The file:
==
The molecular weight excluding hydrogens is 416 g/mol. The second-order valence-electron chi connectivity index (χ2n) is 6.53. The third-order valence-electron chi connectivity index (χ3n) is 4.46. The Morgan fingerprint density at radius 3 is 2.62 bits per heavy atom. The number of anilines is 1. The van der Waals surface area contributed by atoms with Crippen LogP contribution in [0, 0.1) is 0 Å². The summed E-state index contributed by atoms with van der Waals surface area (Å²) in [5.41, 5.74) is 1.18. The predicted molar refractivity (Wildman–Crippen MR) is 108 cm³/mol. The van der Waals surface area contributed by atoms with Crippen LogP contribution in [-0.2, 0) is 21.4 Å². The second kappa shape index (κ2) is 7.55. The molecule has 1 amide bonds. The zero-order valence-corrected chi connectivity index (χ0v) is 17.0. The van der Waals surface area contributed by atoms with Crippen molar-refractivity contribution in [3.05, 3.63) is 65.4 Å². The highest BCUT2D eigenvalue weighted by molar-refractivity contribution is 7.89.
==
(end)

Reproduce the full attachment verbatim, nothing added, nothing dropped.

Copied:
The molecular weight excluding hydrogens is 416 g/mol. The second-order valence-electron chi connectivity index (χ2n) is 6.53. The third-order valence-electron chi connectivity index (χ3n) is 4.46. The Morgan fingerprint density at radius 3 is 2.62 bits per heavy atom. The number of anilines is 1. The van der Waals surface area contributed by atoms with Crippen LogP contribution in [0, 0.1) is 0 Å². The summed E-state index contributed by atoms with van der Waals surface area (Å²) in [5.41, 5.74) is 1.18. The predicted molar refractivity (Wildman–Crippen MR) is 108 cm³/mol. The van der Waals surface area contributed by atoms with Crippen LogP contribution in [-0.2, 0) is 21.4 Å². The second kappa shape index (κ2) is 7.55. The molecule has 1 amide bonds. The zero-order valence-corrected chi connectivity index (χ0v) is 17.0. The van der Waals surface area contributed by atoms with Crippen molar-refractivity contribution in [3.05, 3.63) is 65.4 Å². The highest BCUT2D eigenvalue weighted by molar-refractivity contribution is 7.89.